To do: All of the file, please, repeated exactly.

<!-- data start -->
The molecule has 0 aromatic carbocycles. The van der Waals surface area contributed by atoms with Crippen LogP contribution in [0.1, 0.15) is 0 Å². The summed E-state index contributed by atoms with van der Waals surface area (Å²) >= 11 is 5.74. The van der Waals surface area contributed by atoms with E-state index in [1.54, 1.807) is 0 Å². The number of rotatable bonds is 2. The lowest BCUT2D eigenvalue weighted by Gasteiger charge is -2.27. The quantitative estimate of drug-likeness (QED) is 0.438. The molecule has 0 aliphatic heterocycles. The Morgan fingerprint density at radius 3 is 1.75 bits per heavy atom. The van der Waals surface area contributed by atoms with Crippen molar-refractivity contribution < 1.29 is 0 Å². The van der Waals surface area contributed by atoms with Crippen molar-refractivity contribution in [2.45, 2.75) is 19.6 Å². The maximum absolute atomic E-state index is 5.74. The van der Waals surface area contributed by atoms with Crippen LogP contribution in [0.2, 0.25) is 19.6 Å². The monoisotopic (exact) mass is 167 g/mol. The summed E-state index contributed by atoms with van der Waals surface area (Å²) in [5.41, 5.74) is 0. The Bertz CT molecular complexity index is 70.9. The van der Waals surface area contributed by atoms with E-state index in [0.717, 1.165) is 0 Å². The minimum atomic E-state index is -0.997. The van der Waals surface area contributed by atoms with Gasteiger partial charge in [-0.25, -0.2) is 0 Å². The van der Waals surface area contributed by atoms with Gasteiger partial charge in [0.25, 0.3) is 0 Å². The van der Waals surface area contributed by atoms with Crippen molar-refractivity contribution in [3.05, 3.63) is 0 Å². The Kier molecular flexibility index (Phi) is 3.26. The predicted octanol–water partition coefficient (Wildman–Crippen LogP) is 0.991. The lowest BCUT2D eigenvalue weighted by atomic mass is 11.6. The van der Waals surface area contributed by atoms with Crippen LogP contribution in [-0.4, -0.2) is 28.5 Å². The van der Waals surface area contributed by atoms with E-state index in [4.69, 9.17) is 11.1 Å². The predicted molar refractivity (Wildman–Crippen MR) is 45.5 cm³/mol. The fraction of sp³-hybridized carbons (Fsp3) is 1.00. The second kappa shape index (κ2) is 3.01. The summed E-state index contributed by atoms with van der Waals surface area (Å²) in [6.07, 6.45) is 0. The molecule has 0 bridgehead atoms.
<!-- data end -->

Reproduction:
The molecule has 0 aromatic carbocycles. The van der Waals surface area contributed by atoms with Crippen LogP contribution in [0.1, 0.15) is 0 Å². The summed E-state index contributed by atoms with van der Waals surface area (Å²) >= 11 is 5.74. The van der Waals surface area contributed by atoms with E-state index in [1.54, 1.807) is 0 Å². The number of rotatable bonds is 2. The lowest BCUT2D eigenvalue weighted by Gasteiger charge is -2.27. The quantitative estimate of drug-likeness (QED) is 0.438. The molecule has 0 aliphatic heterocycles. The Morgan fingerprint density at radius 3 is 1.75 bits per heavy atom. The van der Waals surface area contributed by atoms with Crippen molar-refractivity contribution < 1.29 is 0 Å². The van der Waals surface area contributed by atoms with Crippen molar-refractivity contribution in [2.45, 2.75) is 19.6 Å². The maximum absolute atomic E-state index is 5.74. The van der Waals surface area contributed by atoms with Crippen LogP contribution in [0.2, 0.25) is 19.6 Å². The monoisotopic (exact) mass is 167 g/mol. The summed E-state index contributed by atoms with van der Waals surface area (Å²) in [5.41, 5.74) is 0. The Bertz CT molecular complexity index is 70.9. The van der Waals surface area contributed by atoms with E-state index in [0.717, 1.165) is 0 Å². The minimum atomic E-state index is -0.997. The van der Waals surface area contributed by atoms with Gasteiger partial charge in [-0.25, -0.2) is 0 Å². The van der Waals surface area contributed by atoms with Gasteiger partial charge in [0.25, 0.3) is 0 Å². The van der Waals surface area contributed by atoms with Crippen molar-refractivity contribution in [3.05, 3.63) is 0 Å². The Kier molecular flexibility index (Phi) is 3.26. The predicted octanol–water partition coefficient (Wildman–Crippen LogP) is 0.991. The lowest BCUT2D eigenvalue weighted by atomic mass is 11.6. The van der Waals surface area contributed by atoms with Crippen LogP contribution in [-0.4, -0.2) is 28.5 Å². The van der Waals surface area contributed by atoms with E-state index in [4.69, 9.17) is 11.1 Å². The predicted molar refractivity (Wildman–Crippen MR) is 45.5 cm³/mol. The fraction of sp³-hybridized carbons (Fsp3) is 1.00. The second kappa shape index (κ2) is 3.01. The summed E-state index contributed by atoms with van der Waals surface area (Å²) in [6.07, 6.45) is 0. The molecule has 0 bridgehead atoms.